Sermon by Fr James Heard, United Benefice of Holland Park, at St George's Church, Sunday 10 September, Trinity 13

We are at the start of academic new year. Sunday School restarts today; its lovely to see many of you back from holidays. Perhaps the greatest sigh of relief is from parents thanking God that school has restarted. The new year for church starts in Advent but at the beginning of this new academic year its worth pausing to reflect upon why, exactly, do we bother coming to church. Why aren’t you off playing golf this morning, or reading a Sunday paper at a local café?

Why bother doing something that is very similar week after week? What’s the point? The RC priest and Dominican friar, Timothy Radcliffe, asks exactly this question in his excellent book, Why Go to Church?. He begins by quoting a teenager who likened attendance at the Eucharist to sitting through an endlessly repeated film, the outcome of which is always known. So why do we do it? Does it make any difference? I wonder what it is that brings you here Sunday by Sunday? Isn’t church, well, a bit boring?

There are many important reasons to come to church – numerous research has suggested it provides better mental health; it creates community in what can be a populous but lonely city; we encourage our children, and ourselves in the process, in discerning what makes for a good life, how are we to live life in all its abundance.
The two dimensions that I’d like to focus upon this morning is ritual and boredom. First ritual, and this is also the case for other religious traditions.

The former Chief Rabbi, Lord Sacks, suggests that it is ritual that is transformative. People tend to think that what differentiates religious people from their secular counterparts is that they believe different things. But that’s less than half the story. People in most religions behave distinctively. I’m not referring to whether Christians or religious people are better behaved or more moral than their non-religious counterparts. Although I would hope that our faith transforms us, little by little, on our pilgrimage of faith.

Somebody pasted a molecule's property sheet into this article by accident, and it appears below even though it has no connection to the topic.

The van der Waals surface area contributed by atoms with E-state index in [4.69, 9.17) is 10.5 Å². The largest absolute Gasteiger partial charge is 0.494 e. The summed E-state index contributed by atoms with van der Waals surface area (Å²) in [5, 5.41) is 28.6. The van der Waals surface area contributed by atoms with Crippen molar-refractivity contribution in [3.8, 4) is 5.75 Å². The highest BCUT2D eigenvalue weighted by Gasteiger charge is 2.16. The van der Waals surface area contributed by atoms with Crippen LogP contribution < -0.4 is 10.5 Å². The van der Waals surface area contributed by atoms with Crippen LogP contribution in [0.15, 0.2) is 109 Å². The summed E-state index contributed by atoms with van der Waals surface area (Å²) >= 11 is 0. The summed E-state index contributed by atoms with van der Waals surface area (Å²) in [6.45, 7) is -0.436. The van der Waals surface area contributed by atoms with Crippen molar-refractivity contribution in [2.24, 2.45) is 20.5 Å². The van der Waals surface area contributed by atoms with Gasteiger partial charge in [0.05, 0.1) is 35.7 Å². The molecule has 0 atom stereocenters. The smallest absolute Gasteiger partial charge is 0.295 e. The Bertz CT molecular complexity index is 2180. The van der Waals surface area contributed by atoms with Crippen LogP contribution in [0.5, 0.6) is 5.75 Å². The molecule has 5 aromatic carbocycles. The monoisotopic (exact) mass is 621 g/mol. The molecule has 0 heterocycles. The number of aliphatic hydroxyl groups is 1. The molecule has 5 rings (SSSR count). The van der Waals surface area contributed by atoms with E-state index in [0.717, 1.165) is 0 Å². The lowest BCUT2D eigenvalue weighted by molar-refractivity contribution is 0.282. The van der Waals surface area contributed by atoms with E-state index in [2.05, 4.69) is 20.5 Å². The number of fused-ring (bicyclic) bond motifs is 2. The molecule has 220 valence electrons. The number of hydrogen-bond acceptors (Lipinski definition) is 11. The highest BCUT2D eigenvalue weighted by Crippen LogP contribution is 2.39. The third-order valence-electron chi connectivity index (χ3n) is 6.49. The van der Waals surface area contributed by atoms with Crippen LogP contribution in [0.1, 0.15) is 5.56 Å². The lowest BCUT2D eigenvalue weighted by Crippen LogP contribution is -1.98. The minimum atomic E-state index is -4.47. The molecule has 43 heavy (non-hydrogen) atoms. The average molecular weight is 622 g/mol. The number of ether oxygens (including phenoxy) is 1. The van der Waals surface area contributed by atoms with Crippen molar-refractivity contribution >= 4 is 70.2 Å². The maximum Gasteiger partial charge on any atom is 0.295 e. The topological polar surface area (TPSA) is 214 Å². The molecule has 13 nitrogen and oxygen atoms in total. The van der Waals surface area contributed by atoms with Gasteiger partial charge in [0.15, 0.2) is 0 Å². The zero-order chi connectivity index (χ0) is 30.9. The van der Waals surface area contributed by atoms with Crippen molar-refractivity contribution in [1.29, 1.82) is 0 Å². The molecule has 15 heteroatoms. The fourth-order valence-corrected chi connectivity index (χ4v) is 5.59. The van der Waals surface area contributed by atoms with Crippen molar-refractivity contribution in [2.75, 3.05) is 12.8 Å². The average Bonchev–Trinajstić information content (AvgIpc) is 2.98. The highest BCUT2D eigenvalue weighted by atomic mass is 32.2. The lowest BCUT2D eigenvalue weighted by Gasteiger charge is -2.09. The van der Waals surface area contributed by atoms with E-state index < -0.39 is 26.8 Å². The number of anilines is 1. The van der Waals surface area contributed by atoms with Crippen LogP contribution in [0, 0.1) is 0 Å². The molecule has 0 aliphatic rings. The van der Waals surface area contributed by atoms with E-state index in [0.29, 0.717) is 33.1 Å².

The difference is that religious people engage in ritual. They do certain things like praying over and over again. Ritual is the religious equivalent of the ‘deep practice’ of accomplished athletes or musicians. It makes certain forms of behaviour instinctive. It reconfigures our character so that we are no longer the people we once were. We have, engraved into our instincts, a certain way of being and of living. Prayer engenders gratitude; regular charitable giving makes us generous; the experience of abstinence in Lent teaches us self control; chatting to others after the service takes beyond our own world and simply our own needs.
We hear again and again (as we have in today’s epistle reading) of the importance of love of God and love of one’s neighbour – that sums up all of the commandments. The transformation of our character, our lives, our habits quietly happen as we come to church week by week. We come week by week to hear God’s word and to receive simple gifts of bread and wine, and we are reminded that we, here in Campden Hill in 2017, are the body of Christ. It’s what Cardinal Newman described as ‘God’s noiseless work’.  Yes, ritual changes us. It has a transformative effect on us and on our community.